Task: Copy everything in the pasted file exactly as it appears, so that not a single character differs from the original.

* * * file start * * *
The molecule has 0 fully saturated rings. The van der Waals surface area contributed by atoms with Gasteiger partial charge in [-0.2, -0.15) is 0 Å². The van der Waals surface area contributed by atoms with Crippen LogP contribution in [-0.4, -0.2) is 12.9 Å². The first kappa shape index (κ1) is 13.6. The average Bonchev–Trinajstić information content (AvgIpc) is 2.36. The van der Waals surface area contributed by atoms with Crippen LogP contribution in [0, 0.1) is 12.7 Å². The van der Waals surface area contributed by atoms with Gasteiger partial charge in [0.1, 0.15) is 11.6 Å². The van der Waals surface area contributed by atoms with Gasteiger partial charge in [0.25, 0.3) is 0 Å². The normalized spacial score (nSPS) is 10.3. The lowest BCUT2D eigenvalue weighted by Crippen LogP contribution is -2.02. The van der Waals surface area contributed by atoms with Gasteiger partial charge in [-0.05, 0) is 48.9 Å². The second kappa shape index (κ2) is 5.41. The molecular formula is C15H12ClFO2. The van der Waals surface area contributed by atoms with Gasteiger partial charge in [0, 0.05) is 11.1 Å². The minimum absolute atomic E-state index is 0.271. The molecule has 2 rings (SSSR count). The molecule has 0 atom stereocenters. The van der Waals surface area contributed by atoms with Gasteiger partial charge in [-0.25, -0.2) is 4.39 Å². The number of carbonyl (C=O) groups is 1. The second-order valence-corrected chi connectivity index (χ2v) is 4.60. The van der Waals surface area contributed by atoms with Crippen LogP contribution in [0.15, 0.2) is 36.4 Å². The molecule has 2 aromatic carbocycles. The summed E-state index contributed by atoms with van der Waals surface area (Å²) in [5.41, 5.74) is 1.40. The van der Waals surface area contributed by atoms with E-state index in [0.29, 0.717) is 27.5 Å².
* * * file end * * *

The molecule has 0 fully saturated rings. The van der Waals surface area contributed by atoms with Gasteiger partial charge in [-0.2, -0.15) is 0 Å². The van der Waals surface area contributed by atoms with Crippen LogP contribution in [-0.4, -0.2) is 12.9 Å². The first kappa shape index (κ1) is 13.6. The average Bonchev–Trinajstić information content (AvgIpc) is 2.36. The van der Waals surface area contributed by atoms with Crippen LogP contribution in [0, 0.1) is 12.7 Å². The van der Waals surface area contributed by atoms with Gasteiger partial charge in [0.1, 0.15) is 11.6 Å². The van der Waals surface area contributed by atoms with Gasteiger partial charge in [0.25, 0.3) is 0 Å². The normalized spacial score (nSPS) is 10.3. The lowest BCUT2D eigenvalue weighted by Crippen LogP contribution is -2.02. The van der Waals surface area contributed by atoms with Gasteiger partial charge in [-0.05, 0) is 48.9 Å². The second kappa shape index (κ2) is 5.41. The molecular formula is C15H12ClFO2. The van der Waals surface area contributed by atoms with Gasteiger partial charge in [0, 0.05) is 11.1 Å². The minimum absolute atomic E-state index is 0.271. The molecule has 2 rings (SSSR count). The molecule has 0 atom stereocenters. The van der Waals surface area contributed by atoms with Gasteiger partial charge in [-0.25, -0.2) is 4.39 Å². The number of carbonyl (C=O) groups is 1. The second-order valence-corrected chi connectivity index (χ2v) is 4.60. The van der Waals surface area contributed by atoms with Crippen LogP contribution in [0.15, 0.2) is 36.4 Å². The molecule has 2 aromatic carbocycles. The summed E-state index contributed by atoms with van der Waals surface area (Å²) in [5.41, 5.74) is 1.40. The van der Waals surface area contributed by atoms with E-state index in [0.29, 0.717) is 27.5 Å².